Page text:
Basically this:

on steroids.

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If having a massive repo of public/private key pairs would help breaking something, all what you have to do is create a huge amount of them. Everyone can create them. If there would be harm in being able to create many of them, RSA would be inherently unsafe.


I figured finite bits means finite keys. All a matter of processing power and storage space. Otherwise, why bother checking the public keys in certificates against the pwned key list?

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Those few keypairs (by number) can be easily generated locally. I don't see how collecting keypairs can benefit anyone.


Making your own pwned key list with billions upon billions of key pairs (across everyone using certbot who has saved archived keys in the case of a broad compromise)? Am I misunderstanding something fundamental here?

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Do the numbers. How many 2048 bit RSA keys are there (approximately)? How many quarks exist in our universe, and how many femtoseconds (picking a random very small time unit) does the universe already exists? You'll find that there are far more potential 2048 bit RSA keys than there are quarks in the universe, or femtoseconds the universe already existed. So no, even given a lot of time and storage space, collecting keys won't help you.


There is some fundamental difference (that can be found) in the way different systems make private/public key pairs.
[all systems/algorithms were not exactly created equally]

Yes, one system can generate an endless amount of them - but they would all "look" the same.
Seeing all the different "looks" out there could provide one with a different "view" that could potentially be used to exploit particular system type generated pairs (theoretically).

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If you'd use the certbot archive as source, then it would require a lot of hacking a lot of different servers for a few keys per server. I'm not very afraid of that scenario personally.

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Fair point, academically. If the probability of collision is so infinitesimal, why expend the resources to verify that a private key is not "in the wild"?

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Any randomly generated key will not match any other, since as you say the probability of collision is so tiny as to basically be 0. So if a key is known to be compromised, then anybody trying to use it didn't generate it correctly like they were supposed to but instead has some terrible misconfiguration. Checking a known-bad-keys list takes some effort, sure, but it's a pretty small effort in the grand scheme of things since humanity has figured out some pretty efficient database structures.

The only thing collecting a ton of private keys might get you is discovering some sort of random number generation flaw specific to one platform, as you say, but even with billions of keys I'm not sure you'd pick up on something as subtle as having a few bits less entropy than it's supposed to. It'd have to be almost as bad as the Debian fiasco to really be able to detect it.

I love what Bruce Schnier said in 1996 (though he's speaking of symmetric 256-bit crypto I think the parallel to 2048-bit RSA is pretty similar):

One of the consequences of the second law of thermodynamics is that a certain amount of energy is necessary to represent information. To record a single bit by changing the state of a system requires an amount of energy no less than kT, where T is the absolute temperature of the system and k is the Boltzman constant. (Stick with me; the physics lesson is almost over.)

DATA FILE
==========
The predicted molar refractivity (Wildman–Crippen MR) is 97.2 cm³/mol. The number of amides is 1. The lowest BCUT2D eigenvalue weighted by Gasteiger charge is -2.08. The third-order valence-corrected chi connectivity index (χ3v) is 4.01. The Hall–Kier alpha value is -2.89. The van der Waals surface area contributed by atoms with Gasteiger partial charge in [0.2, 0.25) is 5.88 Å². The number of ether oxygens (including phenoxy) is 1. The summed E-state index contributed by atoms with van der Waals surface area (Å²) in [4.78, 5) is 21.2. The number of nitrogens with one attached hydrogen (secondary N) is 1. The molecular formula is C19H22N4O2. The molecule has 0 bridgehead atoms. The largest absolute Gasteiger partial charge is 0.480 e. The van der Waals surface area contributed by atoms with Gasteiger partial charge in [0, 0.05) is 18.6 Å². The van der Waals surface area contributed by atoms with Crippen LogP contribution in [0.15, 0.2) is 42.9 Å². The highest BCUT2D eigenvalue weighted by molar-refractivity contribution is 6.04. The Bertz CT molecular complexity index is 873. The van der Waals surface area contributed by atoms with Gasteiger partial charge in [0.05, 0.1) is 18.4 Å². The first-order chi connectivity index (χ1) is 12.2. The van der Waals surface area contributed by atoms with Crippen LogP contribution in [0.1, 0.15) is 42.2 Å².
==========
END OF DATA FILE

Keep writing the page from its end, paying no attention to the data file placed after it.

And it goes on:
Given that k = 1.38×10-16 erg/°Kelvin, and that the ambient temperature of the universe is 3.2°Kelvin, an ideal computer running at 3.2°K would consume 4.4×10-16 ergs every time it set or cleared a bit. To run a computer any colder than the cosmic background radiation would require extra energy to run a heat pump.

Now, the annual energy output of our sun is about 1.21×1041 ergs. This is enough to power about 2.7×1056 single bit changes on our ideal computer; enough state changes to put a 187-bit counter through all its values. If we built a Dyson sphere around the sun and captured all its energy for 32 years, without any loss, we could power a computer to count up to 2192. Of course, it wouldn’t have the energy left over to perform any useful calculations with this counter.

But that’s just one star, and a measly one at that. A typical supernova releases something like 1051 ergs. (About a hundred times as much energy would be released in the form of neutrinos, but let them go for now.) If all of this energy could be channeled into a single orgy of computation, a 219-bit counter could be cycled through all of its states.

These numbers have nothing to do with the technology of the devices; they are the maximums that thermodynamics will allow. And they strongly imply that brute-force attacks against 256-bit keys will be infeasible until computers are built from something other than matter and occupy something other than space.

Just the numbers involved are so huge it's almost impossible to get one's head wrapped around them. The total number of private keys generated in the world is just irrelevant compared to the number of possible keys.


Is this hinged on nearly ideal entropy though? I feel like humanity's implementation of PRNGs is almost as primitive as its implementation of batteries. I suppose I've just been party to so many questionable PRNG implementations that my faith in them is perhaps significantly below average.

I'm a big fan of Bruce Schnier btw, so thanks for that. :blush:

Oh the amount of times I've asked PhD students the difference of inputs between a PRNG and a TRNG...

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Well, saying that a random 256-bit key would need 2255 attempts on average to brute-force guess the key is assuming you actually are using 256 random bits, yes. But if your random generator only actually has 250 bits of entropy, or even only 200 bits, and the attacker somehow knows the weaknesses of the random generator, then sure the number of attempts on average to brute-force would be less, but it's still much longer than the lifetime of the universe. That's also part of why we use longer keys than we "need", to help mitigate problems like that and other "breaks" in the algorithm that might be discovered after the key is generated. (I mean, what are the odds of a random number generator bug that means keys only have 15 bits of entropy being undiscovered for years…)